Today at the Journal, two of your trustiest souls return to these pages. The first is Marc Sobel, with a nice long read to start off your week. It's a deep dive into Yukinobu Hoshino's 2001 Nights. This piece has a bibliography, pal. Does your piece have a bibliography?
2001 Nights is the story of humanity’s exploration of the universe. Told in a series of nineteen episodes, each successive “night” represents a milestone in the gradual journey. As the title implies, the series borrows its narrative structure from 1001 Nights, a collection of Islamic folk tales from the 7th Century, and its epic scope, which spans several centuries and thousands of light years, was also inspired by Osamu Tezuka’s Phoenix series.
Then we've got RJ Casey. The last time he was around these parts, he was pleased with his reading assignments, this time around? Well, this time around he took a look at the latest comic book launch of a Robert Kirkman intellectual property: it's called Oblivion Song, and RJ wasn't a fan.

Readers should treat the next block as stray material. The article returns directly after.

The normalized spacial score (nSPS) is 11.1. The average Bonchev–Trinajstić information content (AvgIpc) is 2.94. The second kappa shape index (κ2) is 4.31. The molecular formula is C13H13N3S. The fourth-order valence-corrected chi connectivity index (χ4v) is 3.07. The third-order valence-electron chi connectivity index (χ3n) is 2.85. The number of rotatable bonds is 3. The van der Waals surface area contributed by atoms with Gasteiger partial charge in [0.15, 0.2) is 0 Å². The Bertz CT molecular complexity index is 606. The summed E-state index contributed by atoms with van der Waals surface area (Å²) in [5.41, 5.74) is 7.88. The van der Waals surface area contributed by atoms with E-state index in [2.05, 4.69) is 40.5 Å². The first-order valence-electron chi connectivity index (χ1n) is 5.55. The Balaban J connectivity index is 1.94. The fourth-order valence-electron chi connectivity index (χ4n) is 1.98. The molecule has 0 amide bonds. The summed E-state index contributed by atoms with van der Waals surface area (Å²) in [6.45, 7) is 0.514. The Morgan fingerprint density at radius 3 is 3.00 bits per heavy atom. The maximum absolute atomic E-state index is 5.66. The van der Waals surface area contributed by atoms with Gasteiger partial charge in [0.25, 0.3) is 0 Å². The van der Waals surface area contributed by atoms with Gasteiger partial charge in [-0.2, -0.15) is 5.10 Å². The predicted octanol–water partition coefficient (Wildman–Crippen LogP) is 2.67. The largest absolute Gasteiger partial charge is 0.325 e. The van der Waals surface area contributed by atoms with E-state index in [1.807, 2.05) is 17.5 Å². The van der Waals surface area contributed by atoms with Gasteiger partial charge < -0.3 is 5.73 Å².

I’m never sure if writers like Kirkman create comics like these to appeal to their predominantly white male fan bases, or, even when given a clean slate by Image, this is literally all they can imagine. And which one of those is worse? Every criticism of this comic (and I’m sure a television show is right around the corner) will be met with defenders rallying behind the idea of "escapism." But when brutal tragedies are actually happening and not merely plot points, it shouldn’t be too much to ask writers and artists to take a step back and reflect for one goddamn minute. If your escapism does not reflect those that are oppressed, harassed, and victimized—in short, people who need escape—then something is very, potentially harmfully, wrong.
Elsewhere, you'll find a lot of Stan Lee pieces going up regarding his current living & financial situation, with the Daily Beast being the most extensive and recent. It's a developing situation and an ugly one.